The world’s largest gold miner Barrick Gold on Tuesday said it had lowered its copper production outlook for 2013 owing to the company’s Jabal Sayid project, in Saudi Arabia, not complying with the country’s safety and security standards.
CE Jamie Sokalsky told the Denver Gold Forum that the company was recently notified by the Saudi government that the $400-million project did not comply with the required safety and security measures, resulting in the company being restricted from using explosives at the mine.
He said Equinox Minerals designed the safety and security system to Western Australian standards, which differ to Saudi Arabia standards. This would prevent the company from mining the deposit in 2013, prompting the company to lower its copper production guidance to between 500-million and 550-million pounds of copper, down from the initial estimate of 600-million pounds.
Barrick expected to be in full compliance by 2014. The project was expected to produce 100-million to 130-million pounds of copper within its first five years of production. The company acquired the project as part of its $7.5-billion acquisition of Equinox in 2011.
Further, Sokalsky said the company was managing its free cash flow with acute oversight and projects that did not meet free cash-flow hurdles would be either deferred, shelved or divested.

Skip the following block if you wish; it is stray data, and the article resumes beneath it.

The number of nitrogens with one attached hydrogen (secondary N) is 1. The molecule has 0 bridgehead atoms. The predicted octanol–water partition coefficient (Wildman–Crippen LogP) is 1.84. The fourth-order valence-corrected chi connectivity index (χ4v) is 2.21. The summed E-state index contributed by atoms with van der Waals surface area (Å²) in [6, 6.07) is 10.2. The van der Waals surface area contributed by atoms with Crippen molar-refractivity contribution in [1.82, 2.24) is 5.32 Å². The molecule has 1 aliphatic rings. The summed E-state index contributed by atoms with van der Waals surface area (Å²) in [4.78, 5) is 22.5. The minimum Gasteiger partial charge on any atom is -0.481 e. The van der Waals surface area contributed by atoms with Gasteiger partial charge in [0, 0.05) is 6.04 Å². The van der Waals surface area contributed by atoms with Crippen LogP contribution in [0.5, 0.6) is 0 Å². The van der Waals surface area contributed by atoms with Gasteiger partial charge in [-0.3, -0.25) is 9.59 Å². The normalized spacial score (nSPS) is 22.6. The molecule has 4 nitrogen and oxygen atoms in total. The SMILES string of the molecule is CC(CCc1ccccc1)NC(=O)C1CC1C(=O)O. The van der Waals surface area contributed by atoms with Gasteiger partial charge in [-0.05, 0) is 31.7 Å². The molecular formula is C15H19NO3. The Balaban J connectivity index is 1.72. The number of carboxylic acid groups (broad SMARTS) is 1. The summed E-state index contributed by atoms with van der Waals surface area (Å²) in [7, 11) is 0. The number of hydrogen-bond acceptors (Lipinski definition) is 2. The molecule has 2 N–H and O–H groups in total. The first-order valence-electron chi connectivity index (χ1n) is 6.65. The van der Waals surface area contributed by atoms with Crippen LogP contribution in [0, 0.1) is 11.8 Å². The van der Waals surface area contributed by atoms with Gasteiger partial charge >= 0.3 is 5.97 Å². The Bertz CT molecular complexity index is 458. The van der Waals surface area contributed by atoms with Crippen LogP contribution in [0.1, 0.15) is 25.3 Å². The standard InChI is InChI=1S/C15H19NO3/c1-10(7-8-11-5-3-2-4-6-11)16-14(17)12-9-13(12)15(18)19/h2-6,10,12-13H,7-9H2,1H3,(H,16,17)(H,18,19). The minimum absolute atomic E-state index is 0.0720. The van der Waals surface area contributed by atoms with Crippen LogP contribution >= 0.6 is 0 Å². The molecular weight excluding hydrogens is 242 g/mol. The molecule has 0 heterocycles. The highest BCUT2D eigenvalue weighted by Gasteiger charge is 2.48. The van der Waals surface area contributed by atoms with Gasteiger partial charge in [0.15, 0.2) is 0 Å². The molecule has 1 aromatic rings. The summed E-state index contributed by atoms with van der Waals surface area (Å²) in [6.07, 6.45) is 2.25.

The company had indeed already identified some projects that did not meet criteria for further investment. One such example was Barrick’s decision to divest African Barrick Gold, for which the company had already entered into preliminary talks to sell its 74% interest.
Sokalsky said the company was looking forward to completing mine development at the Pascua-Lama project, where significant cost overruns had taken place, owing to the prospect of significant cash flow being unlocked when production starts. The miner said lower productivity and persistent inflationary and other cost pressures had resulted in a 50% to 60% increase in capital costs at its $5-billion Pascua-Lama project, straddling the Chile/Argentina border.
The company had also decided to shelve two of its largest development projects, Donlin Gold, in Alaska, and Cerro Casale, in Chile.
Barrick had lowered its 2015 gold production guidance by one-million ounces to eight-million ounces as it shelved projects, saying that the projects were not done away with, but rather that it would revisit them when conditions favoured it.
The company’s Toronto-listed shares closed at C$38.40 on Tuesday.
Edited by: Creamer Media Reporter